There is a simple explanation for the request to fast-track the retail merger of Thomas Cook, The Cooperative Travel and Midlands Cooperative to the Competition Commission - a desire for more haste.
But it is hard to see precisely how much more haste the request will achieve. The Office of Fair Trading (OFT) was previously due to make a decision on whether to refer the merger to the Competition Commission (CC) by March 10 - 45 working days from the date it received a referral from the European Commission.
It will now make a decision, according to its own guidance rules, within a minimum 10 working days - March 1. But that is a minimum, and the difference between March 1 and March 10 is seven working days.
However, when Thomas Cook made the request yesterday (it was Thomas Cook, let's be clear), the OFT suddenly changed the deadline date for its decision, if there is no fast-track referral, to April 4 - after suspending its deliberations leading to that deadline while in discussion with Thomas Cook and the other parties.
Presumably, it became clear during these discussions that the OFT was of a mind to refer the merger to the CC and there was nothing to be gained by waiting in the hope that it would not. Also, presumably, Thomas Cook and its prospective merger partners were aware that the discussions in themselves were pushing back the OFT deadline for a decision.
Thomas Cook chief executive Manny Fontenla-Novoa signalled he would seek a fast-track referral in a conference call with investment analysts last week. It was a surprise on two counts. No company has ever used the fast-track process or referred itself to the Competition Commission before, and it is unusual for a chief executive to share such information. The issue reportedly did not come up at the Thomas Cook annual general meeting a few days later.
Fontenla-Novoa and his counterparts at the Co-ops are clearly committed to the merger and there is little doubt it will go ahead. The only question is how much of the merged estate will they be compelled to relinquish in order to proceed.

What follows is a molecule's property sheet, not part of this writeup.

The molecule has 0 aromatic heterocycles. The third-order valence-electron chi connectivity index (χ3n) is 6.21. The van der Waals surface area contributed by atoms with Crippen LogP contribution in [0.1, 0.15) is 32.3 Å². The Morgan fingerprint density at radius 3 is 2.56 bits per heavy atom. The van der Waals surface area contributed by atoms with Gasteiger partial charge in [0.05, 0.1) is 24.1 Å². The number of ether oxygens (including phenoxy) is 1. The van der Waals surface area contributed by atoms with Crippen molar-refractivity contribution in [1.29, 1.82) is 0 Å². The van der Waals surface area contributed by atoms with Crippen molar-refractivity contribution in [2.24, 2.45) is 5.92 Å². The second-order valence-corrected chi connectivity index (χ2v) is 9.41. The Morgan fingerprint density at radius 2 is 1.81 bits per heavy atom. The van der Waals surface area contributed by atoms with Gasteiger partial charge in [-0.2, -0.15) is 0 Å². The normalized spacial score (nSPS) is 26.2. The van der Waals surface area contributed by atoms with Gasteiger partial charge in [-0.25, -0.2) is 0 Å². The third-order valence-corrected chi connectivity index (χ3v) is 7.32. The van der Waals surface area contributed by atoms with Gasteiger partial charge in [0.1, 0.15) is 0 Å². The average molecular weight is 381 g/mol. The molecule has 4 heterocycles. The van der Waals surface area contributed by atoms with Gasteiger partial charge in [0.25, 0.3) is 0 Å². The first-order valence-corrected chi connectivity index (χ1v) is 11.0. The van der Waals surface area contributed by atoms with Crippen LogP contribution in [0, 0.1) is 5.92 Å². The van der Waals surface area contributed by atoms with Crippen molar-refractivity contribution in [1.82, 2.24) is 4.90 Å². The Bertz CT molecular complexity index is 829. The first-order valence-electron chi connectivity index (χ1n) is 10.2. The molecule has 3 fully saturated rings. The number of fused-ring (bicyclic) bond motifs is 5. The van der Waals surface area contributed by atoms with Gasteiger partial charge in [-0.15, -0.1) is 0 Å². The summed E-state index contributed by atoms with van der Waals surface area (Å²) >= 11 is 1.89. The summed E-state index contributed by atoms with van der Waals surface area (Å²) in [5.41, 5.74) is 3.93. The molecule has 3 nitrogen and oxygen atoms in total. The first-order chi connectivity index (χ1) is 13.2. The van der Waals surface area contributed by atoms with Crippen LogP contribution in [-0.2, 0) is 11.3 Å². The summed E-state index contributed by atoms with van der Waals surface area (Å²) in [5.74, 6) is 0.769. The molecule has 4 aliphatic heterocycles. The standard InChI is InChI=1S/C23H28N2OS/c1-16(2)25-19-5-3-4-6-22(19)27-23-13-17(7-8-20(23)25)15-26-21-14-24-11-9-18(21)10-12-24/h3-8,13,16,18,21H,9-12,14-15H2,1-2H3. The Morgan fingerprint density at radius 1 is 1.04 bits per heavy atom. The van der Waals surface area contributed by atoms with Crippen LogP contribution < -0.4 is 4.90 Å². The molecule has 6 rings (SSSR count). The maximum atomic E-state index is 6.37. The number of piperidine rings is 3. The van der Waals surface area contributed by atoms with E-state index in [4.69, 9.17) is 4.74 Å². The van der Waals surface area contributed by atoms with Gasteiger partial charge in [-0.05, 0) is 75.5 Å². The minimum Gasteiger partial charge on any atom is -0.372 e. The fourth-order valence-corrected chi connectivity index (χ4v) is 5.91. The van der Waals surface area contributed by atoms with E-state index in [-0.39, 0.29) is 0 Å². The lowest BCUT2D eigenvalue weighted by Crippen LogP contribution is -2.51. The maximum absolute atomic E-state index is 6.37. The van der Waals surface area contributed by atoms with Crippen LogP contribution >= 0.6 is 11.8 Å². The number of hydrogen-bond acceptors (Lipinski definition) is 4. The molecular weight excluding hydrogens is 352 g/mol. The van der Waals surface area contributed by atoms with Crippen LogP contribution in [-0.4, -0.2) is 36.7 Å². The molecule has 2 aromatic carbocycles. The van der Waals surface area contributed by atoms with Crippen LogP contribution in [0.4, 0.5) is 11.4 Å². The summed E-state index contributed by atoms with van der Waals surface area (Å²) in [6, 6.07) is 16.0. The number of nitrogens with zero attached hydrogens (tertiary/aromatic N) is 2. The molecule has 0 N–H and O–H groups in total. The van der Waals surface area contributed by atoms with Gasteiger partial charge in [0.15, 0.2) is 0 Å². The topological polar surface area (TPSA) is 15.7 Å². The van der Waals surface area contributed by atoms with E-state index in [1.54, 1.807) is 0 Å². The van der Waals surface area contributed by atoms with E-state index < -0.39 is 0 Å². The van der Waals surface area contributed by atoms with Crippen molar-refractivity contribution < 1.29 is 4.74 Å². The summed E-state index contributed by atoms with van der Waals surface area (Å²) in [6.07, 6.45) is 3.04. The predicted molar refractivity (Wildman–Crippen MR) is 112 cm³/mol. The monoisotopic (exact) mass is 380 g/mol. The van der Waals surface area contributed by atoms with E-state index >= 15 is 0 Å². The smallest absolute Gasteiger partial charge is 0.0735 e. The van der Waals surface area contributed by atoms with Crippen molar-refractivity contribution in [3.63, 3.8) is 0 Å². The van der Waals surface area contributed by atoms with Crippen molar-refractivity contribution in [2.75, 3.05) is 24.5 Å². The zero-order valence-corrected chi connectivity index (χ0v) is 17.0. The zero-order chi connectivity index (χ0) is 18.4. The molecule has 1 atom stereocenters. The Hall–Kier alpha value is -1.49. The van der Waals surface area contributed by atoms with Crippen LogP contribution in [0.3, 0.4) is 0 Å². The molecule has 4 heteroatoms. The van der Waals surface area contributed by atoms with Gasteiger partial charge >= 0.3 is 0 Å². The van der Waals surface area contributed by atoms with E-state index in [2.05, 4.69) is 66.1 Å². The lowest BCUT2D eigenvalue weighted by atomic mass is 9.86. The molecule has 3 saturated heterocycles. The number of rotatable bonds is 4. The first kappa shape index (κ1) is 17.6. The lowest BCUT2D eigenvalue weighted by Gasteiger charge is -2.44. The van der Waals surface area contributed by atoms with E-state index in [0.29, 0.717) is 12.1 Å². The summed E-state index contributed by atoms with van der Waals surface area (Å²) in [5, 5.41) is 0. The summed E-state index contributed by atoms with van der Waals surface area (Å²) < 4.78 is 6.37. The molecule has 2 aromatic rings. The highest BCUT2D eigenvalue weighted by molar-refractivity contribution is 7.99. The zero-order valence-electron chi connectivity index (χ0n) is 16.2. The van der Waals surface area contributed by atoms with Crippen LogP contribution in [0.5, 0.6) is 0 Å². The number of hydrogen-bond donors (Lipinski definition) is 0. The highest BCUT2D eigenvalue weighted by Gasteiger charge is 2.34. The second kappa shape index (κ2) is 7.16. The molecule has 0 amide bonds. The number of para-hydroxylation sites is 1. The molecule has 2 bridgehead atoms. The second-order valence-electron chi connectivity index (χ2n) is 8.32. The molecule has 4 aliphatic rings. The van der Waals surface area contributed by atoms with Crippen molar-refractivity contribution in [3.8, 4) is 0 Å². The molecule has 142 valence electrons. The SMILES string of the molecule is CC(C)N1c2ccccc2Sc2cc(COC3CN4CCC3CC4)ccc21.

Perhaps that certainty explains why, at each stage, there appears to have been a degree of surprise that the authorities would show very much interest at all - that the EC was likely to refer the merger to the OFT, and the OFT to the CC.
There may be a fear that the regulatory process will be complicated by government proposals to merge the CC and OFT into a single body, in a form yet to be determined but soon to be announced, as part of Cameron's bonfire of the quangos.
In the circumstances, given either the OFT or CC - or elements of both - are poised to disappear, it would make sense if neither was disposed to demonstrate they are superfluous by deciding of the merger: "You deal with it, no you handle it, but we insist - after you." That may be a complicating factor. However, it is not as though the OFT is in the throes of change at the moment. Nothing has been announced bar the intention.
An end to uncertainty about the future would, undoubtedly, be welcome to many working at the companies poised to merge. It is debilitating to wonder, 'Is there a future here?'
However, by requesting a fast-track referral to the CC, Thomas Cook has exchanged the possibility that the OFT just might OK the merger on March 10 (now postponed to April 4) for the certainty of referral to the CC and an investigation lasting up to six more months from, best hope, March 1.
From here, it is hard to see much gain in this. It looks like the simple explanation comes down to impatience.